Adjustment board now provides case files at meetings

An environmental association suing Hubbard County's Board of Adjustment formally asked that body to change its procedures Monday to include internal recommendations from the county's Environmental Services Offices in the public meetings.

An environmental association suing Hubbard County's Board of Adjustment formally asked that body to change its procedures Monday to include internal recommendations from the county's Environmental Services Offices in the public meetings.

Attorney Chuck Diessner, one of the lawyers representing the Hubbard County Coalition of Lake Associations, made the request during an application for a home addition variance, maintaining in his research, the Board frequently votes counter to the ESO's recommendations.

"My request goes beyond this particular application," Diessner said. "The ESO's recommendations are never included" in the public meetings. "The public is entitled to understand what the ESO's recommendation is."

The Board and the county are being sued by COLA and Fifth Crow Wing Lake homeowners for failing to follow its own policies in granting a dock slip request for a Planned Unit Development on that lake.

Since filing suit last spring, COLA members have monitored Board meetings ever since.


Diessner said they've discovered a surprising pattern of the board ignoring the ESO's internal recommendations as to whether a certain variance request should be granted or denied.

He said the association finds that troubling, because the ESO is charged with having the expertise to evaluate such requests.

Board of Adjustment members are citizens appointed by county commissioners. Although many have served lengthy terms and have experience in zoning and environmental issues, the ESO is the presumed shoreland expert.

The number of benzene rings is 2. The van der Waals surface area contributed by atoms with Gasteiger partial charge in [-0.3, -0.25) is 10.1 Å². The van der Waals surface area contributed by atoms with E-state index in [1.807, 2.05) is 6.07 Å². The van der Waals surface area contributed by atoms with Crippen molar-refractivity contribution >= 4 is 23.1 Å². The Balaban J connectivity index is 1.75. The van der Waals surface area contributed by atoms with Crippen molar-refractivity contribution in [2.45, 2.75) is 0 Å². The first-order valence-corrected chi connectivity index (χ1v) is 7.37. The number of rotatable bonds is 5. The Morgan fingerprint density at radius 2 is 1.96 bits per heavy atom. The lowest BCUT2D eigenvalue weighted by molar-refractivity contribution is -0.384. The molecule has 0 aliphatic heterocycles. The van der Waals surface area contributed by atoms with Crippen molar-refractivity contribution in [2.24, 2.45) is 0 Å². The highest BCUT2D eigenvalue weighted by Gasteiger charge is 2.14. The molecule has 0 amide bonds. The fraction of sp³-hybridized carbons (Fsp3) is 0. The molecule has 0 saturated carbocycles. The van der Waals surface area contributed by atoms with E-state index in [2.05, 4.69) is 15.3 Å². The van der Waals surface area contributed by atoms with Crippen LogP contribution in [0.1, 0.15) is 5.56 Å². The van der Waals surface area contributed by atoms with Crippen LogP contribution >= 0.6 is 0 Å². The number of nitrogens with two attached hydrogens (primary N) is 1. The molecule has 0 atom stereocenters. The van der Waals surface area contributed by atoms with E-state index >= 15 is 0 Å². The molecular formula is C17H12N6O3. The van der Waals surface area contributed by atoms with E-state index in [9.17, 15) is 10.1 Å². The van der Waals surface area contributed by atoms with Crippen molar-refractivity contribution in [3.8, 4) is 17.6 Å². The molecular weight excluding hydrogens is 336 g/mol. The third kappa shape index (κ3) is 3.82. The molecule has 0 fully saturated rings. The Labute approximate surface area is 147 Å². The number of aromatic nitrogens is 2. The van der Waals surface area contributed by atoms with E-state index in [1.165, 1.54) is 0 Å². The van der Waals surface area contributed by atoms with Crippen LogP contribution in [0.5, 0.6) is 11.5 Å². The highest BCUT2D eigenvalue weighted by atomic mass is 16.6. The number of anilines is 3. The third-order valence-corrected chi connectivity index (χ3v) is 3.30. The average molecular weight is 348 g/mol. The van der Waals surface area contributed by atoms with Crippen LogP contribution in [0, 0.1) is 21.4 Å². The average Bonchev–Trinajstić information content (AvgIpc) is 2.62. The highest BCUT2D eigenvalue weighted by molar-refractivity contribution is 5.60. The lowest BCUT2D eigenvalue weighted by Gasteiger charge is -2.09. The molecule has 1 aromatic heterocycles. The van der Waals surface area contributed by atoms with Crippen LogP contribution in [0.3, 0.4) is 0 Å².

ESO Eric Buitenwerf said the board has begun to furnish the public those staff reports on a table in the boardroom that explains each project discussed.

In other action, the board:

n Tabled for a second time a controversial request by Big Mantrap Lake property owners Michael and Lisa Reinhart to subdivide a lot that cannot meet the road requirements without a variance.

Their proposal has been pending for almost two years and was tabled one year ago until this month. The Reinharts have not attended the meetings.

They're trying to subdivide property off Jack Pine Lane. The ordinance states the newly created parcel must either front a public road or have a 33-foot minimum ingress and egress easement connecting that parcel to a public road.


Jack Pine Lane is a narrow semi-private drive that services nine landowners.

Those owners have been unwilling to grant the Reinharts a 33-foot easement, as a widened road would go right through at least one property's living room.

Other legal entanglements have hindered the progress of the subdivision, so the Board tabled the road request for one year.

Opponent Helen Marsh said the Reinharts have never fulfilled a condition the Board placed on them last year, going before Thorpe Township zoning officials to determine if there could be an alternate access route.